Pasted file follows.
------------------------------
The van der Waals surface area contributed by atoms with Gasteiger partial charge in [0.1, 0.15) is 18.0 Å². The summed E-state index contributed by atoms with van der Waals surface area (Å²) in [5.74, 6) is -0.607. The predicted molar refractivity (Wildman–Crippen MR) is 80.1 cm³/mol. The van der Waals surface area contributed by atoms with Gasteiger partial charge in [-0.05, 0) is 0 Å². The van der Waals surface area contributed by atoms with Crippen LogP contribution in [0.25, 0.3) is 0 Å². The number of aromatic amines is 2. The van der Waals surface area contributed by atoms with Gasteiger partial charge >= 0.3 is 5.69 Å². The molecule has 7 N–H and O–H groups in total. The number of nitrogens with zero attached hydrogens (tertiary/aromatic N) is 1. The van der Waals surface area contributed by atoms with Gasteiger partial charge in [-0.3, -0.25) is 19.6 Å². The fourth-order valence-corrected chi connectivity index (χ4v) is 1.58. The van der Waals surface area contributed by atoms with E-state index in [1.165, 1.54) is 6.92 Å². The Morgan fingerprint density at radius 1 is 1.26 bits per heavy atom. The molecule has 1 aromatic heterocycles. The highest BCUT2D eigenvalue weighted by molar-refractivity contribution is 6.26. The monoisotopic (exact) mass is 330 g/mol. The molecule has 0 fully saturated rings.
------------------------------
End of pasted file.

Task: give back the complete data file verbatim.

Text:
The van der Waals surface area contributed by atoms with Gasteiger partial charge in [0.1, 0.15) is 18.0 Å². The summed E-state index contributed by atoms with van der Waals surface area (Å²) in [5.74, 6) is -0.607. The predicted molar refractivity (Wildman–Crippen MR) is 80.1 cm³/mol. The van der Waals surface area contributed by atoms with Gasteiger partial charge in [-0.05, 0) is 0 Å². The van der Waals surface area contributed by atoms with Crippen LogP contribution in [0.25, 0.3) is 0 Å². The number of aromatic amines is 2. The van der Waals surface area contributed by atoms with Gasteiger partial charge >= 0.3 is 5.69 Å². The molecule has 7 N–H and O–H groups in total. The number of nitrogens with zero attached hydrogens (tertiary/aromatic N) is 1. The van der Waals surface area contributed by atoms with Gasteiger partial charge in [-0.3, -0.25) is 19.6 Å². The fourth-order valence-corrected chi connectivity index (χ4v) is 1.58. The van der Waals surface area contributed by atoms with E-state index in [1.165, 1.54) is 6.92 Å². The Morgan fingerprint density at radius 1 is 1.26 bits per heavy atom. The molecule has 1 aromatic heterocycles. The highest BCUT2D eigenvalue weighted by molar-refractivity contribution is 6.26. The monoisotopic (exact) mass is 330 g/mol. The molecule has 0 fully saturated rings.